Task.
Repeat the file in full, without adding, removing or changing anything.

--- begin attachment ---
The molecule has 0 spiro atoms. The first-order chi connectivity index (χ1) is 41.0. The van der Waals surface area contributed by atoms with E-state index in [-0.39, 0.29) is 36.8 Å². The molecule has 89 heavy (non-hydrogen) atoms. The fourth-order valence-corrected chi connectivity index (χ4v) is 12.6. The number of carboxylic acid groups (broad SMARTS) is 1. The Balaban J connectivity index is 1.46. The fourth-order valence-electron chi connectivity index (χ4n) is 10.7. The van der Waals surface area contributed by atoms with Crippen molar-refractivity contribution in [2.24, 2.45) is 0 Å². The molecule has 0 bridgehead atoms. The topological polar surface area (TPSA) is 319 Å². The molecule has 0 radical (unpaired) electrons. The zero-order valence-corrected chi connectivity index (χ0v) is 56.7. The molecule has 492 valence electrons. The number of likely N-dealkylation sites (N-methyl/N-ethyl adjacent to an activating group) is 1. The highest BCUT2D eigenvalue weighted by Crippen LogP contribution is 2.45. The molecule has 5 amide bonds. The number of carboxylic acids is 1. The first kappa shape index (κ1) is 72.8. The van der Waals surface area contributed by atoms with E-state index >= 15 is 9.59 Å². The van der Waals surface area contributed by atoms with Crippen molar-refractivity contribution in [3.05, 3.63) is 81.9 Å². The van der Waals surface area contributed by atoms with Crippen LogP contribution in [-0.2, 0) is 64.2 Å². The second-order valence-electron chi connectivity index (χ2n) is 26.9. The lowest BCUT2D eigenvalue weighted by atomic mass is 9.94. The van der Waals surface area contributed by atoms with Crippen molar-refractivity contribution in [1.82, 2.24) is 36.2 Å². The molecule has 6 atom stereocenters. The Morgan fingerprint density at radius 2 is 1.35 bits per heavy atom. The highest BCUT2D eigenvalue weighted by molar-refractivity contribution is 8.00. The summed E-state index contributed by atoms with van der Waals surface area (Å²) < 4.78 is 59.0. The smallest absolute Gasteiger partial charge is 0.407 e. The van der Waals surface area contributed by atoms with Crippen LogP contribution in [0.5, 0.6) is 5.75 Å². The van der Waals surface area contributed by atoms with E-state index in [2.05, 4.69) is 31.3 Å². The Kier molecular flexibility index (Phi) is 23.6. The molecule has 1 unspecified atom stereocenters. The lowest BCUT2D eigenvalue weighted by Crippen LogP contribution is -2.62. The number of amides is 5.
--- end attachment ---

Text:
The molecule has 0 spiro atoms. The first-order chi connectivity index (χ1) is 41.0. The van der Waals surface area contributed by atoms with E-state index in [-0.39, 0.29) is 36.8 Å². The molecule has 89 heavy (non-hydrogen) atoms. The fourth-order valence-corrected chi connectivity index (χ4v) is 12.6. The number of carboxylic acid groups (broad SMARTS) is 1. The Balaban J connectivity index is 1.46. The fourth-order valence-electron chi connectivity index (χ4n) is 10.7. The van der Waals surface area contributed by atoms with Crippen molar-refractivity contribution in [2.24, 2.45) is 0 Å². The molecule has 0 bridgehead atoms. The topological polar surface area (TPSA) is 319 Å². The molecule has 0 radical (unpaired) electrons. The zero-order valence-corrected chi connectivity index (χ0v) is 56.7. The molecule has 492 valence electrons. The number of likely N-dealkylation sites (N-methyl/N-ethyl adjacent to an activating group) is 1. The highest BCUT2D eigenvalue weighted by Crippen LogP contribution is 2.45. The molecule has 5 amide bonds. The number of carboxylic acids is 1. The first kappa shape index (κ1) is 72.8. The van der Waals surface area contributed by atoms with E-state index >= 15 is 9.59 Å². The van der Waals surface area contributed by atoms with Crippen molar-refractivity contribution in [3.05, 3.63) is 81.9 Å². The van der Waals surface area contributed by atoms with Crippen LogP contribution in [-0.2, 0) is 64.2 Å². The second-order valence-electron chi connectivity index (χ2n) is 26.9. The lowest BCUT2D eigenvalue weighted by atomic mass is 9.94. The van der Waals surface area contributed by atoms with Crippen molar-refractivity contribution in [1.82, 2.24) is 36.2 Å². The molecule has 6 atom stereocenters. The Morgan fingerprint density at radius 2 is 1.35 bits per heavy atom. The highest BCUT2D eigenvalue weighted by molar-refractivity contribution is 8.00. The summed E-state index contributed by atoms with van der Waals surface area (Å²) < 4.78 is 59.0. The smallest absolute Gasteiger partial charge is 0.407 e. The van der Waals surface area contributed by atoms with Crippen LogP contribution in [0.5, 0.6) is 5.75 Å². The van der Waals surface area contributed by atoms with E-state index in [2.05, 4.69) is 31.3 Å². The Kier molecular flexibility index (Phi) is 23.6. The molecule has 1 unspecified atom stereocenters. The lowest BCUT2D eigenvalue weighted by Crippen LogP contribution is -2.62. The number of amides is 5.